The best day for Christa Wilkin was also her worst day, when, at 32 years old, she became a new mom and cancer patient. With no warning signs, she was diagnosed with Stage 2B cervical cancer that had already spread to her lymph nodes. The tumor was discovered when she went into early labor with her son at 33 weeks, who ultimately saved her life. The harrowing ordeal has left her with lasting effects like infertility, but through her blog, she’s able to tackle tough cancer topics with grace and humor, shining a bright light on a gloomy situation.
Making A Will
“Where would you want to be if you were dying? It’s a morbid question, and emotionally laden, but it’s one that may be asked when you are diagnosed with cancer. When I picture palliative care, I imagine an old man, confined to a wheelchair, with thick wrinkles and scraggly grey hairs that stick out of his chin, being spoon fed Jell-O that jiggles as the spoon is lifted to his mouth.
I also think of grandparents who gift you their antique china sets or dining room tables when they die. Maybe it’s something you’ve always wanted, or maybe you have to tip toe in response, ‘It’s beautiful but we don’t have room’ or simply agree and stash it in the basement, never to see daylight again. It feels like I’m too young to ask myself these questions, such as who will receive my possessions, but it saves my family the grief from having to ask for me.
Then there are questions about who will take care of the kids, or pets, or both the kids and the pets. I found these to be the harder questions because I was forced to think about what would be best and put aside hurt feelings that might arise from loved ones who aren’t chosen as caregivers. Ultimately, your job is to do what’s best for your family and not make decisions to try to please others.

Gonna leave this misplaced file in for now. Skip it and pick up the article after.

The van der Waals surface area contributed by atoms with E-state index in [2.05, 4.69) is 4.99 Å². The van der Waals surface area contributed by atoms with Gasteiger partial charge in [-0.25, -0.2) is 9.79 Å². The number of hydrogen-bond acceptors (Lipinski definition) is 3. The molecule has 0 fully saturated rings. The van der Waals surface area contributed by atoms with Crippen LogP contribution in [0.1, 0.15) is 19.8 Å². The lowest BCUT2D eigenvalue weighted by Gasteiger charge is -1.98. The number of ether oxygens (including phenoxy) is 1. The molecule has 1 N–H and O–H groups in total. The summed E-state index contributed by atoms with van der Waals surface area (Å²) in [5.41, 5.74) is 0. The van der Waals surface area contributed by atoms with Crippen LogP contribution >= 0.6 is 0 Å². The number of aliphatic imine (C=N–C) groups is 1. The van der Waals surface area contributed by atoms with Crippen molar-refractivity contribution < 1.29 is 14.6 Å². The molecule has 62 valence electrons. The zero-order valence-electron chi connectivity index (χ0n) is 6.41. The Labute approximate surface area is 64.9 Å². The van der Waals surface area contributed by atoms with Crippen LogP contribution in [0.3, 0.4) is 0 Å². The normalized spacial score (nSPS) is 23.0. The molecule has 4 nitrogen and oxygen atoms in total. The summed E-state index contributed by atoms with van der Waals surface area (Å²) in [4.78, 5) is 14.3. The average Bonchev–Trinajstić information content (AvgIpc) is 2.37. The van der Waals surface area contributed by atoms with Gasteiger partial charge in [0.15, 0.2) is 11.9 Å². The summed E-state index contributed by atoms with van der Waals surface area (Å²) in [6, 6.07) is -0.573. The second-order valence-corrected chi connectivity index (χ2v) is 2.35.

Making a will is important whether or not you have cancer. It answers these hard questions and saves your loved ones a lot of grief if you are gone.
But it goes beyond making a will.
It’s thinking about where you would want to be if you become sick (or sicker). At first, I fantasized about being somewhere warm. Maybe by a beach. There, I would hear the crisp splashes of the ocean, smell the salty breeze, and feel the warm sun as it lights up my face. But living in Canada, with winter being what feels like half the year, it wasn’t a very practical idea.
The bigger question is not so much where I want to be, but who I want to be with.
My family. My friends. But not everyone. There are some people who take care of you and others who you always find yourself taking care of them. I want to surround myself with those who take care of me.
It’s about thinking about whether you want a funeral. Personally, I have a hard time with funerals. They are just so sad. I would prefer a celebration of life where there is a crap ton of alcohol and people swapping amusing stories, and a few tears, about me. Oh and music. Good music.